No, Marine Aftermarket products are sold to wholesale accounts only. Retail customers wishing to purchase our products can purchase them through most marine retailers, national retailers and select internet based retailers.
No. TDE builds axles for OEM trailer manufacturers. We do have several trailer parts distributors that sell what they consider ‘stock” or common sizes. Should you need a replacement axle, contact your trailer manufacturer or a trailer parts supply company.
Yes, especially with multi axle trailers. Spring axles have some forgiveness with the equalizer between the springs. Torsion axles do not have this feature and towing an un-level torsion axle trailer places most or all of the trailer weight on one axle. This will lead to premature tire wear, loss of braking power and possible axle or trailer damage.
The standard we use is every 12 months or 12,000 miles whichever comes first.
Super Lube is TDE’s brand of grease lubrication that changes the grease in the hub as you add new grease. Super Lube comes in two versions.
“Bearing Protector Caps” offer a grease fitting on the outside of a spring loaded dust cap. New grease is pushed into the hub from the front side only. This does provide an easy way to pack grease into the hub on trips. However, since the rear bearing does not get to see this new grease, we still recommend repacking the wheels every 12 months or 12,000 miles when using this type of lubrication system.
Yes, if the axle has brake flanges welded to the axle. This is a metal plate with four holes for 10” brakes and five holes for 12” brakes. It is not advisable to try to weld these on. The brake flanges must be straight and 90 degrees to the spindle. If they are not “square” to the spindle, the brakes will not center in the brake hub or rotor and create wear problems.
New brakes should be adjusted after a break in period of 150 to 200 miles. After the break in period adjustment drum brakes should be adjusted every 3,000 miles. If you are experiencing brake chatter at low braking speeds, this could be an indication of needing to adjust the brakes.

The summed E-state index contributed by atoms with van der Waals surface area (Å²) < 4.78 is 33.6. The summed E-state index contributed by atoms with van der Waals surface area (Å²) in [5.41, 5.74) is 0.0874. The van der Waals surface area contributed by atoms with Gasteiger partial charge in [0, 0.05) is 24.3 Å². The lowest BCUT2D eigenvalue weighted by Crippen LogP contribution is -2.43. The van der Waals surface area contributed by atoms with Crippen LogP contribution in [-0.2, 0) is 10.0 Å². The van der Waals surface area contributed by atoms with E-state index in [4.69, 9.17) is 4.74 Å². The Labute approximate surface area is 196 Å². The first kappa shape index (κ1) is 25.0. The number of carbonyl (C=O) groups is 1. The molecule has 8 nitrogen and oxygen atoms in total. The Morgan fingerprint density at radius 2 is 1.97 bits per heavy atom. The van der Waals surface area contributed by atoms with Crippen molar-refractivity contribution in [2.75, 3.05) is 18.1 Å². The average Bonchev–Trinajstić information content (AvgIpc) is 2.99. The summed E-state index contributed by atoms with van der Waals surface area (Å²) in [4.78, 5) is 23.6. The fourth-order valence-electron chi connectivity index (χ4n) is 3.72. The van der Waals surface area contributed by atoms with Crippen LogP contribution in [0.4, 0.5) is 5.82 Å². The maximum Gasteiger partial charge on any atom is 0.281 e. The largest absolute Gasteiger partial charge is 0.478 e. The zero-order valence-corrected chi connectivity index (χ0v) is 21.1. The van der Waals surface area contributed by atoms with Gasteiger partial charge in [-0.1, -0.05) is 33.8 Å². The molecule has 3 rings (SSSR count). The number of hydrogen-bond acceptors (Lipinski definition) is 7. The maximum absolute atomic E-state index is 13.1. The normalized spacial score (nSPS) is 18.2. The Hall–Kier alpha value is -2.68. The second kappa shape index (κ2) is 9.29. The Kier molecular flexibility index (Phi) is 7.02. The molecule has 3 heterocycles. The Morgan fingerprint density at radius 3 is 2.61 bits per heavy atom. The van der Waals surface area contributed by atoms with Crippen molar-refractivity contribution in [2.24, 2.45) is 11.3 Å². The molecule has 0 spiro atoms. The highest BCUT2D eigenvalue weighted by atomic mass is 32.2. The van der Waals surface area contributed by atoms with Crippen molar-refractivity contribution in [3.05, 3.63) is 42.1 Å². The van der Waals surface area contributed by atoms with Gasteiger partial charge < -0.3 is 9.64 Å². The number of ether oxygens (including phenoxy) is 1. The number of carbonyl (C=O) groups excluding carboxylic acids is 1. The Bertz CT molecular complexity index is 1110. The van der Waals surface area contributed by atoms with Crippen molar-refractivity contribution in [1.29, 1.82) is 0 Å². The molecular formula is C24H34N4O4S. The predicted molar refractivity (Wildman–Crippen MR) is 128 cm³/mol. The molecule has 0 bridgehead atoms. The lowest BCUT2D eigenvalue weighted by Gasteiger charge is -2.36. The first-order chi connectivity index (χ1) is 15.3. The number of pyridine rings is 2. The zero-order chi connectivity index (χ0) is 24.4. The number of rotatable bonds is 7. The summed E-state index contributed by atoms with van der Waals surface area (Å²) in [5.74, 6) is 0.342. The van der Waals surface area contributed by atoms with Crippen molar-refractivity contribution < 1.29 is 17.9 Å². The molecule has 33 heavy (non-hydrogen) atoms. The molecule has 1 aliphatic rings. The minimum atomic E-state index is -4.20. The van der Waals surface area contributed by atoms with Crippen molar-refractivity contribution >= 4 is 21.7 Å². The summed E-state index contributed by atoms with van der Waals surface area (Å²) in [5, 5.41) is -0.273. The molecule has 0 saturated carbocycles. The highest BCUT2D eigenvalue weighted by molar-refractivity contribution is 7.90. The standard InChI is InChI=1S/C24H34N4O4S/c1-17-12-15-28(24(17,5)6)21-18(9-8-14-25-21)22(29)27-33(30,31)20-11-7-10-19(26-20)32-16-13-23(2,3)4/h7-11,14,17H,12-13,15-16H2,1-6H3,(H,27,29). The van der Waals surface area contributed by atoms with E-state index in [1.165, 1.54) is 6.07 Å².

One of the many advantages of disc brakes is that you do not need to adjust them.
As a safety concern, TDE always recommends brakes on all axles. DOT requirements for trailer brakes combine the tow vehicle and trailer in the stopping equation. The tow vehicle and trailer are required to stop in a predetermined distance. Needless to say, the type of tow vehicle used can affect this requirement. State laws also come into play. Many states require brakes over certain weight capacities other states have minimal requirements. Remember, any brakes are better than no brakes.
DOT 5: This brake fluid is based upon silicone. Its dry boiling point (ERBP) is 260°C minimum and wet boiling point is (Wet ERBP) 180°C. It is used in applications, like for weekend, antique, collector cars that sit for long periods and for some military vehicles. Some car manufacturers use it in their road driven vehicles. Systems designed for DOT 3 fluid may use rubber parts that will be adversely affected by silicone based fluids. This brake fluid does not mix with DOT 3, DOT 4 or DOT 5.1. It absorbs more air and giving poor pedal feeling. It is unsuitable for racing due to more compressibility under high temperatures. If as little as one drop of water enters the fluid, severe localized corrosion, freezing or gassing may occur. This can happen because water is heavier and not mixable with silicone fluids.